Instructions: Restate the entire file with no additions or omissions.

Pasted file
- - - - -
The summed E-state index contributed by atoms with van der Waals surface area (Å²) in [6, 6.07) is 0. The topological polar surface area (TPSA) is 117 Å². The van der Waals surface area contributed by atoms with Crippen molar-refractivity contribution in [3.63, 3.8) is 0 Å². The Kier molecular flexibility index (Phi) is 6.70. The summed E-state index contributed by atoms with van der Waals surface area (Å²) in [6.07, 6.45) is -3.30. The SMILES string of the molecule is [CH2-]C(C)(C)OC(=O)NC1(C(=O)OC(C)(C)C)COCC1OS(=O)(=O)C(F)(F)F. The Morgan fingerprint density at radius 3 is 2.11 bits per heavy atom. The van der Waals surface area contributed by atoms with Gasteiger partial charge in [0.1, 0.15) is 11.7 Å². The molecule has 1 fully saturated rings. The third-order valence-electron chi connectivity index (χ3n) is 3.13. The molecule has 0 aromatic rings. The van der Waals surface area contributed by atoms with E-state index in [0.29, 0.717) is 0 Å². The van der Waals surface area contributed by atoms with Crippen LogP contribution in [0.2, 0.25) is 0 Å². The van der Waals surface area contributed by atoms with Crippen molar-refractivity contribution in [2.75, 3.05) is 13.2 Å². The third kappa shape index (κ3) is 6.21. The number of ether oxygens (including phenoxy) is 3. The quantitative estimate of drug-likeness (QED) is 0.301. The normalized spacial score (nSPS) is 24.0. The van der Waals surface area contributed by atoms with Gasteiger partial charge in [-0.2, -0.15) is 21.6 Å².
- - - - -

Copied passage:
The summed E-state index contributed by atoms with van der Waals surface area (Å²) in [6, 6.07) is 0. The topological polar surface area (TPSA) is 117 Å². The van der Waals surface area contributed by atoms with Crippen molar-refractivity contribution in [3.63, 3.8) is 0 Å². The Kier molecular flexibility index (Phi) is 6.70. The summed E-state index contributed by atoms with van der Waals surface area (Å²) in [6.07, 6.45) is -3.30. The SMILES string of the molecule is [CH2-]C(C)(C)OC(=O)NC1(C(=O)OC(C)(C)C)COCC1OS(=O)(=O)C(F)(F)F. The Morgan fingerprint density at radius 3 is 2.11 bits per heavy atom. The van der Waals surface area contributed by atoms with Gasteiger partial charge in [0.1, 0.15) is 11.7 Å². The molecule has 1 fully saturated rings. The third-order valence-electron chi connectivity index (χ3n) is 3.13. The molecule has 0 aromatic rings. The van der Waals surface area contributed by atoms with E-state index in [0.29, 0.717) is 0 Å². The van der Waals surface area contributed by atoms with Crippen LogP contribution in [0.2, 0.25) is 0 Å². The van der Waals surface area contributed by atoms with Crippen molar-refractivity contribution in [2.75, 3.05) is 13.2 Å². The third kappa shape index (κ3) is 6.21. The number of ether oxygens (including phenoxy) is 3. The quantitative estimate of drug-likeness (QED) is 0.301. The normalized spacial score (nSPS) is 24.0. The van der Waals surface area contributed by atoms with Gasteiger partial charge in [-0.2, -0.15) is 21.6 Å².